Most immediate, there is some chance Roberts would have the unwelcome task of overseeing — for the second time — a Senate impeachment trial of Trump. This one based on the deadly insurrection Trump instigated at the Capitol on January 6.
Even if that Senate possibility does not materialize for Roberts because of timing or other factors, the chief justice and judicial colleagues could face a barrage of Trump litigation caused by his final actions in office and lingering cases dating to his 2016 campaign.
The President has asked White House lawyers about his power to pardon himself, CNN reported last week. The constitutionality of such action is untested and would likely end up in the courts. Trump has already expansively invoked his power to pardon and grant clemency, notably on criminals who have been loyal to him.
Separately, multiple Trump lawsuits, some tied to his financial records and alleged misconduct before he was elected in 2016, are underway in lower courts and could culminate with the nine justices.
That Supreme Court order effectively separated the nine justices, six of whom were appointed by Republicans (three by Trump), from other Republicans in Washington voicing baseless claims about voter fraud and a “stolen” election.
The next day, Trump said in a series of tweets: “This is a great and disgraceful miscarriage of justice. The people of the United States were cheated, and our Country disgraced.”
Trump may be banned from Twitter, but in the legal realm, Roberts and the high court will not soon escape his clutch.
Possible impeachment trial
Last Wednesday, pro-Trump supporters stormed the Capitol, which sits directly across from the columned Supreme Court building, leading to five deaths, several injuries and serious damage to the domed symbol of US democracy. The assault occurred as Congress began counting the Electoral College votes for president and has triggered efforts to drive Trump, who falsely asserts he won over Biden, from office.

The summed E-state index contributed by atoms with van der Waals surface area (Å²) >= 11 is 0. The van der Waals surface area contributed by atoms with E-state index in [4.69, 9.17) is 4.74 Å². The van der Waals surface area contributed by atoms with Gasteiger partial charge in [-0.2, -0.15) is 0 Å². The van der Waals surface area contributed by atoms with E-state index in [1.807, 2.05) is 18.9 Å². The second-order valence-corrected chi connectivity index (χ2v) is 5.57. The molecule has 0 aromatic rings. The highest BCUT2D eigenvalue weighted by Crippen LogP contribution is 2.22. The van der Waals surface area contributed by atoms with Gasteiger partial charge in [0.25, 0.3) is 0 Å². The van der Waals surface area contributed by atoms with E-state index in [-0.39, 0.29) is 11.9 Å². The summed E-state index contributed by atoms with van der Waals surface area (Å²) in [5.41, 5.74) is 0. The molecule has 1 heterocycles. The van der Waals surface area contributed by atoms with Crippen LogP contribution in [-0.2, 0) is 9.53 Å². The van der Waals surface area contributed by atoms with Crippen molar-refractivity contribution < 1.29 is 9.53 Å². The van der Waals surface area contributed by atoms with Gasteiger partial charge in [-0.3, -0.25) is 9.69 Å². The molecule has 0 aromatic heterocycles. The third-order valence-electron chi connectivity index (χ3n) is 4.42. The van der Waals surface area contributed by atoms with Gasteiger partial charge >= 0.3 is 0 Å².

The US Constitution dictates that the Senate has the sole power to try all impeachments after House action, and, “When the President of the United States is tried the Chief Justice shall preside.” The implication is that the chief justice oversees trials only for sitting presidents. Senate Majority Leader McConnell said in a memo to senators outlining a possible trial timeline that whether Roberts would preside “after President Trump ceases to be President on January 20 … is unclear.”
“I think Vice President (Kamala) Harris would preside,” said University of North Carolina law professor Michael Gerhardt, an expert on impeachment, referring to the vice president’s role as president of the Senate. “The chief justice presides when sitting presidents are impeached, and Donald Trump would no longer be president.”
‘Under happier circumstances’
Roberts and other eight justices will return to scheduled oral arguments on Monday and hear cases this month through January 19.
Separately, they are still weighing an October request from Trump lawyers trying to prevent the Manhattan district attorney from obtaining his tax returns. That case stems from an investigation tied partly to hush-money payments in 2016 to cover up alleged Trump affairs. (Trump has denied the affairs.) A federal appellate court in October rejected Trump’s arguments that a state grand jury subpoena to his accounting firm for his financial records was overly broad and issued in bad faith.
The Roberts Court has in some protracted Trump litigation taken as little action as possible, perhaps waiting for his tenure to expire and elements of cases to become moot.
Based on the past 10 days, it is difficult to believe that the next 10 would pass quietly. All expectations over the past year have been crushed.
When Roberts, in fact, finished presiding over Trump’s impeachment trial in 2020, he told senators he looked forward to meeting again “under happier circumstances.”
It may be a while, however, before the circumstances improve.